(The issue of citizenship is on the boil all over the country. In the Northeast, including Assam, people are up in arms. The situation in other parts of the country is far from normal. We are publishing a series of interviews on this issue with Dalitbahujan thinkers and people’s representatives. Here, Fr Dr Walter Fernandes, founder of North-Eastern Social Research Centre, speaks with Forward Press Consulting Editor Goldy M. George.)
Goldy M. George: How would you look at the Citizens Amendment Act (CAA) 2019? What are your first thoughts?
Walter Fernandes: Well, I have understood it as negative from the time it was introduced in 2015. First of all, you cannot have a law that legitimizes or legalizes exclusion and discrimination based on religion. Second, the thought behind the Act that this country belongs to Hindus alone poses a big threat. The rest, like Christians, Buddhists, are somehow brought into the Act to satisfy people. This is something that many people don’t understand. For example, the Vice-Chairperson of the National Commission for Minorities has hailed it as being helpful to Christians. This is not acceptable. As far as the Northeast is concerned, ultimately they [people in question] will settle down here in the Northeast region. There are enough migrants here.
GMG: Could you elaborate what do you mean specifically by “settle down”?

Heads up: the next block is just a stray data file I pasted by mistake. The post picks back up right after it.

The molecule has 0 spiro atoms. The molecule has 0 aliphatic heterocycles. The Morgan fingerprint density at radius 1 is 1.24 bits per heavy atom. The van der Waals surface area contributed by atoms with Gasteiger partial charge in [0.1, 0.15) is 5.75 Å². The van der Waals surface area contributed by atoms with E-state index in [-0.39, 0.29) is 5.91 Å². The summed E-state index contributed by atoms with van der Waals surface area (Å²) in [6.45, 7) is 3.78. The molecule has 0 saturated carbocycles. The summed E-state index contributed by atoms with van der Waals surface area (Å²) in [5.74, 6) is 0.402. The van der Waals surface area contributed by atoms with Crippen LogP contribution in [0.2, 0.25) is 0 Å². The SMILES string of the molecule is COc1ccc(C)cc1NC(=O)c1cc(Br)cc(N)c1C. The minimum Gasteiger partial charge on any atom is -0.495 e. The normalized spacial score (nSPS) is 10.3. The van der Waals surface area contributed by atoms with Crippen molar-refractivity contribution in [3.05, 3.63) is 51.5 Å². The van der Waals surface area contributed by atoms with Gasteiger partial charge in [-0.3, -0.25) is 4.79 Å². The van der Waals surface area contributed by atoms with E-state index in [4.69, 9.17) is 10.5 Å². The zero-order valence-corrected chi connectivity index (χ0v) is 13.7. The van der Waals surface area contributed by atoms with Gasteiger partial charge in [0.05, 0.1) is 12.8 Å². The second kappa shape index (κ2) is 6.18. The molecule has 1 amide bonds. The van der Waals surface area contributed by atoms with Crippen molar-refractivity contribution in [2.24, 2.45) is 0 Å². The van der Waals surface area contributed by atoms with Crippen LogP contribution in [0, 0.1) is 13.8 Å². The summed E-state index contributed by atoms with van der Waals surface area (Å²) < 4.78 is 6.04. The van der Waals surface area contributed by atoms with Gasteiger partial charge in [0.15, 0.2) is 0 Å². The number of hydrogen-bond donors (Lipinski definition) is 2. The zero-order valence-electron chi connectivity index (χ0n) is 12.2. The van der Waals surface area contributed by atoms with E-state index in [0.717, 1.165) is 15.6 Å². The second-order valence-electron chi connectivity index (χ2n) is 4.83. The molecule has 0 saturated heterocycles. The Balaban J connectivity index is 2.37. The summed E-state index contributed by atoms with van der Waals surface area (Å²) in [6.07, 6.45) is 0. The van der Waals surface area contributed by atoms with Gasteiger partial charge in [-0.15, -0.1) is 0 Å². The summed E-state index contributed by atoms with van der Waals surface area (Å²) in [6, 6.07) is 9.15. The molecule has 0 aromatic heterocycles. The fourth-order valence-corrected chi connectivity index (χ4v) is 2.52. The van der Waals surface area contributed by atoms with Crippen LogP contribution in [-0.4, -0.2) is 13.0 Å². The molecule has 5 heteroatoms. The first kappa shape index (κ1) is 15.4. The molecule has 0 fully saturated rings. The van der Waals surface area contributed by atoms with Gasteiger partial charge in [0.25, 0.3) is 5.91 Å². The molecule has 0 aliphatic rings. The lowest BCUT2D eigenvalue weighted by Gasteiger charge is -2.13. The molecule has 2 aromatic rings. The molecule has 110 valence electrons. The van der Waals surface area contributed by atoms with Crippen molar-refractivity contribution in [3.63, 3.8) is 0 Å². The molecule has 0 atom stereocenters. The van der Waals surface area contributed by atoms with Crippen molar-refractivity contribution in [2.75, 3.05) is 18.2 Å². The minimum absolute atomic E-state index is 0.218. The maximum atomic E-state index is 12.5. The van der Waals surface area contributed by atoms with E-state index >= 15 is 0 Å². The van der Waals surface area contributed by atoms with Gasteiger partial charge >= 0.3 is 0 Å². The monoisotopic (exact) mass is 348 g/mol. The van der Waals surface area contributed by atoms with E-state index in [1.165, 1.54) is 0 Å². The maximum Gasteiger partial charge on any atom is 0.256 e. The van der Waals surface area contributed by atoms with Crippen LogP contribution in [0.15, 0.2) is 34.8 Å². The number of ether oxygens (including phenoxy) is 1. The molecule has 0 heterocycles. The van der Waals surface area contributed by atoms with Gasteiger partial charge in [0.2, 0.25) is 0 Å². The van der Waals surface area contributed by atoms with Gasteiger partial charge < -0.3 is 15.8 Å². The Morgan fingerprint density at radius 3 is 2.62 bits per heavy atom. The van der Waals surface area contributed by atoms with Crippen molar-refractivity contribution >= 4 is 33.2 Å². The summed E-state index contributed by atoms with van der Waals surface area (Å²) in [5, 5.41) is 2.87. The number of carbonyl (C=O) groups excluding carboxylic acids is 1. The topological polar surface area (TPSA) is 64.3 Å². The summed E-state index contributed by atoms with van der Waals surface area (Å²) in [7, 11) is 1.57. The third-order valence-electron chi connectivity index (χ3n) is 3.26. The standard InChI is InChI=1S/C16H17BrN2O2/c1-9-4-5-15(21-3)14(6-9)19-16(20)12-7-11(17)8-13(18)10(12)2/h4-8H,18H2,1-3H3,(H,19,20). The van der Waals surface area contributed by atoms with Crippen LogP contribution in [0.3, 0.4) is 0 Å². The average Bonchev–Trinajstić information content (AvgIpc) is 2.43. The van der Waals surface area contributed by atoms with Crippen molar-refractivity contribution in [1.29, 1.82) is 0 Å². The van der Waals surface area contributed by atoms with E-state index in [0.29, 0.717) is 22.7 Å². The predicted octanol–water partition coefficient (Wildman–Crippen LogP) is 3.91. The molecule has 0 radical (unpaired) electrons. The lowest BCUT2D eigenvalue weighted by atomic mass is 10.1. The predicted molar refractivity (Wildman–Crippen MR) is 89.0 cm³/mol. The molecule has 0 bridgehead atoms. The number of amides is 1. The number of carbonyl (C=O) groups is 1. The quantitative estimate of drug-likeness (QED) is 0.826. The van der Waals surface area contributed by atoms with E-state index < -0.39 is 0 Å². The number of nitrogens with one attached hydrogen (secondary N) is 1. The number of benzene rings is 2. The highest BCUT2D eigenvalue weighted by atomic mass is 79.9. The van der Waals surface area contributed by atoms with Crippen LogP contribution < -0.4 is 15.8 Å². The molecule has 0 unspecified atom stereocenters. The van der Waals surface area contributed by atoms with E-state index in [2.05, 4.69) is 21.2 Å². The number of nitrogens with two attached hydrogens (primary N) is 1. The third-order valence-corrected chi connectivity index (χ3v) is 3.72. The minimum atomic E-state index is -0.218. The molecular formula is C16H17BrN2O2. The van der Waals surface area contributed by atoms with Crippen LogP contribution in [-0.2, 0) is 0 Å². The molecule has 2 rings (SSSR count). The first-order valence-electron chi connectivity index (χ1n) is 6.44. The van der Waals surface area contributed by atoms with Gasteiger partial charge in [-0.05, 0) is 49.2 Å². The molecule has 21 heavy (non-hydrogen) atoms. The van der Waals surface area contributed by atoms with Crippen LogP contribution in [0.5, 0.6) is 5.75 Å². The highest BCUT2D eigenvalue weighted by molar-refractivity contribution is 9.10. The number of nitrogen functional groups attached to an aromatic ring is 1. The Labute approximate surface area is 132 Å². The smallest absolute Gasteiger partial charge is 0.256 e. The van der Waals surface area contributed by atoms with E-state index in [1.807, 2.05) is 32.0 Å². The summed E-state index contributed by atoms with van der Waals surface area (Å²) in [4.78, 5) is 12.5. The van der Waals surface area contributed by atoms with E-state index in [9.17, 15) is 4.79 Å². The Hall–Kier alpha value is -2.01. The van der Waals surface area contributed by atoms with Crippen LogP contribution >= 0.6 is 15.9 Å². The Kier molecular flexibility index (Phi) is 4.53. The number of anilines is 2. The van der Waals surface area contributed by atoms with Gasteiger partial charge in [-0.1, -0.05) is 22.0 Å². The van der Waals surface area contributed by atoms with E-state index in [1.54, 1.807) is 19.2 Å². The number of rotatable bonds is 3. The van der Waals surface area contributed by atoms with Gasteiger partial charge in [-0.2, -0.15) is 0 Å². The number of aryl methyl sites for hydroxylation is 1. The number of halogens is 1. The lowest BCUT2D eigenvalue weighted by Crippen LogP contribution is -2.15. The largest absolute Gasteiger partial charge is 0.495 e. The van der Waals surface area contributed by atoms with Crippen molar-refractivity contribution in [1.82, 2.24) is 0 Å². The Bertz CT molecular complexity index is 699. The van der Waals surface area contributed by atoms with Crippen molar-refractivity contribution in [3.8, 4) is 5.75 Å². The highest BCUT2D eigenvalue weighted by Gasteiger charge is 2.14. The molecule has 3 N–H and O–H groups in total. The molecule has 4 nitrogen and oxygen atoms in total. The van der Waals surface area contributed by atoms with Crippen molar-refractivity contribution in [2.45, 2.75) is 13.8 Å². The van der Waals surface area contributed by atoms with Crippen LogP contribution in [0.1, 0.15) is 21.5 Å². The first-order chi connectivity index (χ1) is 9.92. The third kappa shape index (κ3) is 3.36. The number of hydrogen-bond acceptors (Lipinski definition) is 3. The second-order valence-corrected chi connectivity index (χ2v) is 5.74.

WF: Many migrants from Bangladesh will ultimately settle down in the Northeast and West Bengal. That is the real problem the people of the Northeast will face in the days to come.
GMG: What exactly is the reason for their migration? The government claims that Hindus are being persecuted in Bangladesh?
WF: No, they are not coming here due to religious persecution at all. They are landless peasants coming in search of land. Essentially, it is poses a threat to the land of the people. We have seen that happening in Tripura, where the tribal population has been reduced from 59.1 per cent to 31 per cent. These tribals have lost more than 40 per cent of their land to the immigrants. The law was changed in order to take land away from the tribals.
The problem is it’s criminal in Assam. They excluded the tribal area that comes under the Sixth Schedule, which is only 7 out of the 24 districts. Land from the other districts have also been occupied by people coming from Bangladesh, Bihar and Nepal. There is a real problem of protecting their land and identity.
GMG: How is this Act going to affect the land of people living in Fifth Schedule Areas [Areas outside the Sixth Schedule Areas – Assam, Meghalaya, Tripura, Mizoram – with a predominantly tribal population]?
WF: It will not help protect the land of people in Fifth Schedule Areas. Now, they have left out Fifth Schedule Areas but how is this law implemented in practice? What about the remaining districts outside the Fifth Schedule? There is land in those districts, too. They will occupy land in the remaining districts, not just in the Fifth Schedule area.
GMG: So, do you mean that the immigration of Bangladeshis poses a threat to Tribals’ land?